How to find out what’s causing your oily scalp problem.jpg

No matter the event, any meeting with a hair expert in Singapore usually ends up with someone asking: “How can I deal with an oily scalp and dry hair?”

It was the same situation when I met Alterna Haircare’s Global Creative Director, Michael Shaun Corby, who like me, had much to say about the effects of Singapore’s humid weather on his scalp – feeling a layer of grease, wanting to shampoo twice a day, you get the idea.

But he also warns, that it is this same need for frequent hair washing that may be causing your oily scalp, rather than the hot weather. “People keep their scalp so dry for fear of going out into this humidity, that we are telling our scalp that it needs more oil,” he says.

It works the same way as it does with your skin: Constant usage of harsh oil-fighting products without properly hydrating it will dry the skin out, causing it to overcompensate for the lack of moisture by producing more sebum.

Similarly, Michael adds that apart from lifestyle and environmental factors, genetics can be the root of the problem, too.

The one-minute test
So how do you tell what’s really causing your oily scalp problem?

“They’re going to look the same – it’s going to be sebum, it is what it is – but the texture of the sebum will really tell you if you’re having some sort of genetic issue, or if it’s being caused by external factors,” says Michael.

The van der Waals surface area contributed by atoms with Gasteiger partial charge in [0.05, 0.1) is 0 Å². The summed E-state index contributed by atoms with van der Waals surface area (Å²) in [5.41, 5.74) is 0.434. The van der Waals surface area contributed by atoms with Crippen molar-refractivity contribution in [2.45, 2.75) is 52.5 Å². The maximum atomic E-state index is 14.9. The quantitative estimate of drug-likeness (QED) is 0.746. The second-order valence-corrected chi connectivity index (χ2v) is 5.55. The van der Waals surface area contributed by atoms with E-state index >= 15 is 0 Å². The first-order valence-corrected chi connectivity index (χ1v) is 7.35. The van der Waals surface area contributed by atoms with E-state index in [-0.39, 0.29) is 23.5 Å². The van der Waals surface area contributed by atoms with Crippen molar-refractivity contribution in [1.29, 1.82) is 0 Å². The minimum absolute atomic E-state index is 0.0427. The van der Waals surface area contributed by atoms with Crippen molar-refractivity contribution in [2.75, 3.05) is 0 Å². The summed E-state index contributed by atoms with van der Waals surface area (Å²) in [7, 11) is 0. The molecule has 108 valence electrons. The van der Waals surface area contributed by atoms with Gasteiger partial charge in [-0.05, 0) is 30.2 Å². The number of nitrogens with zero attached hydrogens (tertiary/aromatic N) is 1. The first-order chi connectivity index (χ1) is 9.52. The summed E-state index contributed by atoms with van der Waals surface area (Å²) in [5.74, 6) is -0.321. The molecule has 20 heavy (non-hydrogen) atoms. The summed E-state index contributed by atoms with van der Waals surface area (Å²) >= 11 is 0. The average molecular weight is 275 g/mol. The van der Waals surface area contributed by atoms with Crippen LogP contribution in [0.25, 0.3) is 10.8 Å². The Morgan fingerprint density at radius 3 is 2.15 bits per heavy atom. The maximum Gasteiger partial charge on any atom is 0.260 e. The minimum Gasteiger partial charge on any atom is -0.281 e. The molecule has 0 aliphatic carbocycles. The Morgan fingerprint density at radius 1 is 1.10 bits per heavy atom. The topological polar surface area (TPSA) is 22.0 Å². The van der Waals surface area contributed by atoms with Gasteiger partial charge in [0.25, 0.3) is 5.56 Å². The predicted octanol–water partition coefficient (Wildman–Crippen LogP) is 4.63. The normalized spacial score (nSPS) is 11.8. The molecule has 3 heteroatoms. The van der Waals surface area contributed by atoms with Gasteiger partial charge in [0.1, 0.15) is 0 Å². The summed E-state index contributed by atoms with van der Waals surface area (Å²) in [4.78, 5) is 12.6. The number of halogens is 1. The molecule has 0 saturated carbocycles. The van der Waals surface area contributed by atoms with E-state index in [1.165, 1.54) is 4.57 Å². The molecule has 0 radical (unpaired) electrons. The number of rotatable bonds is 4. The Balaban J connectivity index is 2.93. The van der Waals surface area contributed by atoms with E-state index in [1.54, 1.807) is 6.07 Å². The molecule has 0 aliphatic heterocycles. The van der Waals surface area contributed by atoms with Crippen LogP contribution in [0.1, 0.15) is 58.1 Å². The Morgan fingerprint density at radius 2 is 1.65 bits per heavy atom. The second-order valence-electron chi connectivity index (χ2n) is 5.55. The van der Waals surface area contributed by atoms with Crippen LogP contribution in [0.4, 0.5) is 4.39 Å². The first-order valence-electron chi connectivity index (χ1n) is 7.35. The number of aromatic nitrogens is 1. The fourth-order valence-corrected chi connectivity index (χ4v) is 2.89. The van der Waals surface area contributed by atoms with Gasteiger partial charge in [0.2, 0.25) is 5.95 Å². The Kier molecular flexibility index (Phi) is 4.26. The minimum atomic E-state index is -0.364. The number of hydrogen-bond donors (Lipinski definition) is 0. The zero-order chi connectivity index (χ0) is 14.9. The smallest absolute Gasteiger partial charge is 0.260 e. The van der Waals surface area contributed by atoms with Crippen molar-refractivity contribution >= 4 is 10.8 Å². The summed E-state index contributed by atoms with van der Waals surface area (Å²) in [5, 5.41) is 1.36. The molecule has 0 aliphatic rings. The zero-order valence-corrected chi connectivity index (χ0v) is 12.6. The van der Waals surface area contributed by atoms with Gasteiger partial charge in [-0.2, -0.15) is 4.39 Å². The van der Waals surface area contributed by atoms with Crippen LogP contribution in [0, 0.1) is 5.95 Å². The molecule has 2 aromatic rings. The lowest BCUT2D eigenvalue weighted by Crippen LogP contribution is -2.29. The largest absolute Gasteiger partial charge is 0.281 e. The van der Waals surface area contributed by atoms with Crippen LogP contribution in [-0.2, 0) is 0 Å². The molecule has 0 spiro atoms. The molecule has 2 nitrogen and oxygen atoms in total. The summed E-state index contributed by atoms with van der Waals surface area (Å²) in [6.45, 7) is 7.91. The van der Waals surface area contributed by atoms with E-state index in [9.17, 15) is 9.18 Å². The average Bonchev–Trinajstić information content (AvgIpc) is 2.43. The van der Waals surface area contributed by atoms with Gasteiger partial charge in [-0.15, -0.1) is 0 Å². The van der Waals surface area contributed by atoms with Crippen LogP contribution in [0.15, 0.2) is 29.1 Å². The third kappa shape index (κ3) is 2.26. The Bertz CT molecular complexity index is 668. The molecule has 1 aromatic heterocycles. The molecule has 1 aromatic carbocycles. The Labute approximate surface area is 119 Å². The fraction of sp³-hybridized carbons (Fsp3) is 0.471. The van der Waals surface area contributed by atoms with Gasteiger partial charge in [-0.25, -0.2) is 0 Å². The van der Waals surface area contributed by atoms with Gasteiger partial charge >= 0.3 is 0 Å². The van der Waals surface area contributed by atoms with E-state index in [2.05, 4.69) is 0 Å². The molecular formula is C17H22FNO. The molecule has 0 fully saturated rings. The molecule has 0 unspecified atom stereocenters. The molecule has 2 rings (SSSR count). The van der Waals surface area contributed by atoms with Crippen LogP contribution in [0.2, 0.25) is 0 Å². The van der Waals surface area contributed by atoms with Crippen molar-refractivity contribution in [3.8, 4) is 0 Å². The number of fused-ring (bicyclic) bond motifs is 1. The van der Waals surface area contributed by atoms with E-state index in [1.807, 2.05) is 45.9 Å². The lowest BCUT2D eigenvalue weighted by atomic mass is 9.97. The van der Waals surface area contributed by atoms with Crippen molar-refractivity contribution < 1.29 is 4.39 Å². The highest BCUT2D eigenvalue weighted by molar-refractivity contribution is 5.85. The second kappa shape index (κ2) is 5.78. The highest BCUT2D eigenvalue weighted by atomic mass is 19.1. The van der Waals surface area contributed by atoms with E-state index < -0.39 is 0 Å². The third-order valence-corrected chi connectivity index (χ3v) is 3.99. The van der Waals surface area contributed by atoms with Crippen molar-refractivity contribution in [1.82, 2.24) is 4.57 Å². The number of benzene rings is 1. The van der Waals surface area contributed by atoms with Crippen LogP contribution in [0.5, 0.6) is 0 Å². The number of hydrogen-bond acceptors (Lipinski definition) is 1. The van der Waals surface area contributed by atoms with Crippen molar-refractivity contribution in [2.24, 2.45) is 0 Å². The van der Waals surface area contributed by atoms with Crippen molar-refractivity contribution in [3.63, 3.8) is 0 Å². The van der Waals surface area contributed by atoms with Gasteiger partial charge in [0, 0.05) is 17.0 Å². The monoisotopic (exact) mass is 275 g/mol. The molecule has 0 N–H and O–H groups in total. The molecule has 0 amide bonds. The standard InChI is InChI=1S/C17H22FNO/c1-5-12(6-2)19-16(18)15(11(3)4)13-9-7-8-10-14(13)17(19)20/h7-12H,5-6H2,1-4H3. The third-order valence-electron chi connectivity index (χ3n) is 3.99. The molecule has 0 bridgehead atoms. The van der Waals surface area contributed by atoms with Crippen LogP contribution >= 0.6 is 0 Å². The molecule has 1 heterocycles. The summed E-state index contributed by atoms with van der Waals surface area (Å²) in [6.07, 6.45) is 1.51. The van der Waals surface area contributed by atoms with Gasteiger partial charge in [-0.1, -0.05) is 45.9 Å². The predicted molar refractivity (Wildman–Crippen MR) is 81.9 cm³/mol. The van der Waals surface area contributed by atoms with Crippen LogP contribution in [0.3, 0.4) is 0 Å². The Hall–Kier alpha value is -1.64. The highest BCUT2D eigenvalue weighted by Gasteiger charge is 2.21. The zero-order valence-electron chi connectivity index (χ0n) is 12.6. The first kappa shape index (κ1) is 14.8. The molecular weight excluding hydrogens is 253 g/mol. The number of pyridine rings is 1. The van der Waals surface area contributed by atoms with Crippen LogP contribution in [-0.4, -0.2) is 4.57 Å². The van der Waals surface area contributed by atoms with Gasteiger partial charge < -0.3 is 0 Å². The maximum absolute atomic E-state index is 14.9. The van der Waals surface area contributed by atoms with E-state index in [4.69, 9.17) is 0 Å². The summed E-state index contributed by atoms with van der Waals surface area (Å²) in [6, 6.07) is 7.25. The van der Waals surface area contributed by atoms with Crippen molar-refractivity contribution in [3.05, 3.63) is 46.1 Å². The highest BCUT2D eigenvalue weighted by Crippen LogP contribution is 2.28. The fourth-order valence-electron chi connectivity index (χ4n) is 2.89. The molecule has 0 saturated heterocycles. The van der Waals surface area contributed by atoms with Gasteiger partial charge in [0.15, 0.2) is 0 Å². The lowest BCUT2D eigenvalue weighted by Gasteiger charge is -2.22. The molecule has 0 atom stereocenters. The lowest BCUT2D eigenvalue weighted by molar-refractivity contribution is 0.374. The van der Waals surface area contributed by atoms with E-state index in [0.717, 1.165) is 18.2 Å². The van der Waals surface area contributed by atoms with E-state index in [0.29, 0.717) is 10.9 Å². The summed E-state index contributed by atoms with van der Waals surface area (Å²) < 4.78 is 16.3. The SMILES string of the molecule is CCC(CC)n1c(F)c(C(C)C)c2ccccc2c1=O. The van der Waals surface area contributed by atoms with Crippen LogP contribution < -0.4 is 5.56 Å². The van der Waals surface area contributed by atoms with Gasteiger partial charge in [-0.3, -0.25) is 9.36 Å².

For a person with a genetic oily scalp problem, Michael says that the texture of sebum will tend to feel waxy and thick, and you may want to watch out for hair loss issues in the near future. In the worst case scenario, if you feel or see a substance almost like ear wax, under your nail when you scrape your scalp, book an appointment with a hair loss expert as soon as possible.

But, if your oily scalp is mainly caused by your lifestyle – diet, frequent washing – or environmental factors, then the sebum will feel a lot thinner. So instead of a waxy substance, it feels exactly like, well, oil.

Bonus hair experiment!
Apart from feeling the texture of sebum, you can also do a little experiment by washing your hair less frequently for about two months or so.

Give ample time for your scalp to adjust to the change, just like how you would with a new skincare routine. If your scalp is still oily at the end of the period, then it’s highly likely a genetic problem.

Once you’ve figured out the real cause of the problem, it’ll be a lot easier to find products that are better suited for your scalp. Try this tonight!

Want to know more about what causes oily scalps and hair loss? Check out these five factors and why you need to start thinking about hair loss now. If you’re looking for a good clarifying treatment instead, try this.